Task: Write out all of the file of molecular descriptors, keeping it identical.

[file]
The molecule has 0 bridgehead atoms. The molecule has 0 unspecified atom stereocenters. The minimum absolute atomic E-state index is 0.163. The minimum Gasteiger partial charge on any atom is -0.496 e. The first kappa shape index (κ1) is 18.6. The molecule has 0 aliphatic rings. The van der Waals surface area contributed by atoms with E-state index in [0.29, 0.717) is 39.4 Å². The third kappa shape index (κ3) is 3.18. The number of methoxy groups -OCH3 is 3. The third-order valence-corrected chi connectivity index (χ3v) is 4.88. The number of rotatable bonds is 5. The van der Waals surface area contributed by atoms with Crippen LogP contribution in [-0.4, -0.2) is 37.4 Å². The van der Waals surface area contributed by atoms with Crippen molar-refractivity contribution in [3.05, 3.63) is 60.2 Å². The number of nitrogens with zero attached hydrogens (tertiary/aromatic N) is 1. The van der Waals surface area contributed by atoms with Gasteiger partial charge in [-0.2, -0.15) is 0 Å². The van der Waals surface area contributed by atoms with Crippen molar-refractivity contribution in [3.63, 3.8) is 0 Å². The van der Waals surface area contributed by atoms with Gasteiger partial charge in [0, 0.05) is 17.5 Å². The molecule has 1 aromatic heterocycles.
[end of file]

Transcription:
The molecule has 0 bridgehead atoms. The molecule has 0 unspecified atom stereocenters. The minimum absolute atomic E-state index is 0.163. The minimum Gasteiger partial charge on any atom is -0.496 e. The first kappa shape index (κ1) is 18.6. The molecule has 0 aliphatic rings. The van der Waals surface area contributed by atoms with E-state index in [0.29, 0.717) is 39.4 Å². The third kappa shape index (κ3) is 3.18. The number of methoxy groups -OCH3 is 3. The third-order valence-corrected chi connectivity index (χ3v) is 4.88. The number of rotatable bonds is 5. The van der Waals surface area contributed by atoms with Crippen LogP contribution in [-0.4, -0.2) is 37.4 Å². The van der Waals surface area contributed by atoms with Crippen molar-refractivity contribution in [3.05, 3.63) is 60.2 Å². The number of nitrogens with zero attached hydrogens (tertiary/aromatic N) is 1. The van der Waals surface area contributed by atoms with Gasteiger partial charge in [-0.2, -0.15) is 0 Å². The van der Waals surface area contributed by atoms with Crippen molar-refractivity contribution in [3.63, 3.8) is 0 Å². The van der Waals surface area contributed by atoms with Gasteiger partial charge in [0, 0.05) is 17.5 Å². The molecule has 1 aromatic heterocycles.